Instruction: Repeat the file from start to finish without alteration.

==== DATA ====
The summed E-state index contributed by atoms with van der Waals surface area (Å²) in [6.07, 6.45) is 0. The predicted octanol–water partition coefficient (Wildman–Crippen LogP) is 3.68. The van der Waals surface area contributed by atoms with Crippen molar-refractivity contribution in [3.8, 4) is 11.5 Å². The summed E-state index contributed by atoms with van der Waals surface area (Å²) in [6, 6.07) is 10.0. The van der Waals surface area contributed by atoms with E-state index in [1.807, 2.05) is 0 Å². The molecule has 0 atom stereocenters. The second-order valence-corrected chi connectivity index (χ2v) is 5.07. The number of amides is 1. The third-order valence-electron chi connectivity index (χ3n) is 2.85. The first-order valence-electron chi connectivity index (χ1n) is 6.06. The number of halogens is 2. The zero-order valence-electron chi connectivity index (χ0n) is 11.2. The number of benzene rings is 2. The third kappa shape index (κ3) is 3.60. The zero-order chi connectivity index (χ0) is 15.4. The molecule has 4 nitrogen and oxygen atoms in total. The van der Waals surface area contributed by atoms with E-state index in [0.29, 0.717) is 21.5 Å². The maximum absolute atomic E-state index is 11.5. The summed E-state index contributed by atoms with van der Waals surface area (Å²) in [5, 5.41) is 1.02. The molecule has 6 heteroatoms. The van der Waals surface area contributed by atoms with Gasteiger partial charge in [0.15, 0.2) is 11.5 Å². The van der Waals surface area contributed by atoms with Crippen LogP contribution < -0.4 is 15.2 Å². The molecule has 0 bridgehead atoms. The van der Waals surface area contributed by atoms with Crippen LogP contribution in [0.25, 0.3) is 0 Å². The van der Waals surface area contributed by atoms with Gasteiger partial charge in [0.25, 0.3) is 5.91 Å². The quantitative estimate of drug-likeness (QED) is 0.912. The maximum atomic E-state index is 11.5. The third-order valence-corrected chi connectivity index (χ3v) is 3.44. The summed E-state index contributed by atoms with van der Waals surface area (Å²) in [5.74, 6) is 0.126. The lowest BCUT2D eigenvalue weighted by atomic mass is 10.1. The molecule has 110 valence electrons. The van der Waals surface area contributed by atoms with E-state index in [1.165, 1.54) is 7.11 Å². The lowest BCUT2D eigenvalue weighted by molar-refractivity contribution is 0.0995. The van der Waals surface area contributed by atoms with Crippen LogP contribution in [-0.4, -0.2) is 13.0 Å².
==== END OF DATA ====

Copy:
The summed E-state index contributed by atoms with van der Waals surface area (Å²) in [6.07, 6.45) is 0. The predicted octanol–water partition coefficient (Wildman–Crippen LogP) is 3.68. The van der Waals surface area contributed by atoms with Crippen molar-refractivity contribution in [3.8, 4) is 11.5 Å². The summed E-state index contributed by atoms with van der Waals surface area (Å²) in [6, 6.07) is 10.0. The van der Waals surface area contributed by atoms with E-state index in [1.807, 2.05) is 0 Å². The molecule has 0 atom stereocenters. The second-order valence-corrected chi connectivity index (χ2v) is 5.07. The number of amides is 1. The third-order valence-electron chi connectivity index (χ3n) is 2.85. The first-order valence-electron chi connectivity index (χ1n) is 6.06. The number of halogens is 2. The zero-order valence-electron chi connectivity index (χ0n) is 11.2. The number of benzene rings is 2. The third kappa shape index (κ3) is 3.60. The zero-order chi connectivity index (χ0) is 15.4. The molecule has 4 nitrogen and oxygen atoms in total. The van der Waals surface area contributed by atoms with E-state index in [0.29, 0.717) is 21.5 Å². The maximum absolute atomic E-state index is 11.5. The summed E-state index contributed by atoms with van der Waals surface area (Å²) in [5, 5.41) is 1.02. The molecule has 6 heteroatoms. The van der Waals surface area contributed by atoms with Gasteiger partial charge in [0.15, 0.2) is 11.5 Å². The van der Waals surface area contributed by atoms with Crippen LogP contribution < -0.4 is 15.2 Å². The molecule has 0 bridgehead atoms. The van der Waals surface area contributed by atoms with Crippen LogP contribution in [0.25, 0.3) is 0 Å². The van der Waals surface area contributed by atoms with Gasteiger partial charge in [0.25, 0.3) is 5.91 Å². The quantitative estimate of drug-likeness (QED) is 0.912. The maximum atomic E-state index is 11.5. The third-order valence-corrected chi connectivity index (χ3v) is 3.44. The summed E-state index contributed by atoms with van der Waals surface area (Å²) in [5.74, 6) is 0.126. The lowest BCUT2D eigenvalue weighted by atomic mass is 10.1. The molecule has 110 valence electrons. The van der Waals surface area contributed by atoms with E-state index in [1.165, 1.54) is 7.11 Å². The lowest BCUT2D eigenvalue weighted by molar-refractivity contribution is 0.0995. The van der Waals surface area contributed by atoms with Crippen LogP contribution in [-0.4, -0.2) is 13.0 Å².